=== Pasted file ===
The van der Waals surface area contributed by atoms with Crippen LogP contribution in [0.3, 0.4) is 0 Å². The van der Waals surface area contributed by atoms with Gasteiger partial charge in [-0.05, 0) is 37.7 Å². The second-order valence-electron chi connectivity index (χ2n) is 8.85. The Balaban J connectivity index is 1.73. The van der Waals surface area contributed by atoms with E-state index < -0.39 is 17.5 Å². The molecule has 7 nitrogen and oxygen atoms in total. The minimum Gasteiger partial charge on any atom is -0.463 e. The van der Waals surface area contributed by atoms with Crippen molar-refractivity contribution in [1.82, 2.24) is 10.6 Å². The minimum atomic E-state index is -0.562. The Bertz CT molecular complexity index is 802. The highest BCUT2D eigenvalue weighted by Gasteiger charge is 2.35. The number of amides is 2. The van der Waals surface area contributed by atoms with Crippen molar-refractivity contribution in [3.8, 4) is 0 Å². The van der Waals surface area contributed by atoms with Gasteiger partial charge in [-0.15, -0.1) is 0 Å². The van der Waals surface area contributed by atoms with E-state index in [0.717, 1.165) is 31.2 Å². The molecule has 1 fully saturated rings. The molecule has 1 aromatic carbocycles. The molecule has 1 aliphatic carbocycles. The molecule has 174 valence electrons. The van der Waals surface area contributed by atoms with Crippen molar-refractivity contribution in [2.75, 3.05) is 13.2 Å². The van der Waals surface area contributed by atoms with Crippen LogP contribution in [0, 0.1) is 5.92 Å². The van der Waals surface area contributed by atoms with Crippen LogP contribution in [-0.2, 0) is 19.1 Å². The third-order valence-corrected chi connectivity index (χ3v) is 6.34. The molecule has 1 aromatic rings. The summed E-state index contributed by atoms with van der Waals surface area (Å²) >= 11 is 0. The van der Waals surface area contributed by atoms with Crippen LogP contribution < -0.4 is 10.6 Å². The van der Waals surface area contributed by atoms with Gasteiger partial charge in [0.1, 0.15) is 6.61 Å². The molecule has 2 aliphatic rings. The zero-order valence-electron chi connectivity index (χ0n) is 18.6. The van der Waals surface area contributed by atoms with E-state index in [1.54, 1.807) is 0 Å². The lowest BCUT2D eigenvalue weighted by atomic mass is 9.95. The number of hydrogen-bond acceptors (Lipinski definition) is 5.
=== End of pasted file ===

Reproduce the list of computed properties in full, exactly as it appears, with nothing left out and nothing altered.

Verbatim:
The van der Waals surface area contributed by atoms with Crippen LogP contribution in [0.3, 0.4) is 0 Å². The van der Waals surface area contributed by atoms with Gasteiger partial charge in [-0.05, 0) is 37.7 Å². The second-order valence-electron chi connectivity index (χ2n) is 8.85. The Balaban J connectivity index is 1.73. The van der Waals surface area contributed by atoms with E-state index < -0.39 is 17.5 Å². The molecule has 7 nitrogen and oxygen atoms in total. The minimum Gasteiger partial charge on any atom is -0.463 e. The van der Waals surface area contributed by atoms with Crippen molar-refractivity contribution in [1.82, 2.24) is 10.6 Å². The minimum atomic E-state index is -0.562. The Bertz CT molecular complexity index is 802. The highest BCUT2D eigenvalue weighted by Gasteiger charge is 2.35. The number of amides is 2. The van der Waals surface area contributed by atoms with Crippen molar-refractivity contribution in [3.8, 4) is 0 Å². The van der Waals surface area contributed by atoms with Gasteiger partial charge in [-0.15, -0.1) is 0 Å². The van der Waals surface area contributed by atoms with E-state index in [0.717, 1.165) is 31.2 Å². The molecule has 1 fully saturated rings. The molecule has 1 aromatic carbocycles. The molecule has 1 aliphatic carbocycles. The molecule has 174 valence electrons. The van der Waals surface area contributed by atoms with Crippen molar-refractivity contribution in [2.75, 3.05) is 13.2 Å². The van der Waals surface area contributed by atoms with Crippen LogP contribution in [0, 0.1) is 5.92 Å². The van der Waals surface area contributed by atoms with Crippen LogP contribution in [-0.2, 0) is 19.1 Å². The third-order valence-corrected chi connectivity index (χ3v) is 6.34. The molecule has 1 aromatic rings. The summed E-state index contributed by atoms with van der Waals surface area (Å²) >= 11 is 0. The van der Waals surface area contributed by atoms with Crippen LogP contribution < -0.4 is 10.6 Å². The van der Waals surface area contributed by atoms with Gasteiger partial charge in [0.1, 0.15) is 6.61 Å². The molecule has 2 aliphatic rings. The zero-order valence-electron chi connectivity index (χ0n) is 18.6. The van der Waals surface area contributed by atoms with E-state index in [1.54, 1.807) is 0 Å². The lowest BCUT2D eigenvalue weighted by atomic mass is 9.95. The number of hydrogen-bond acceptors (Lipinski definition) is 5.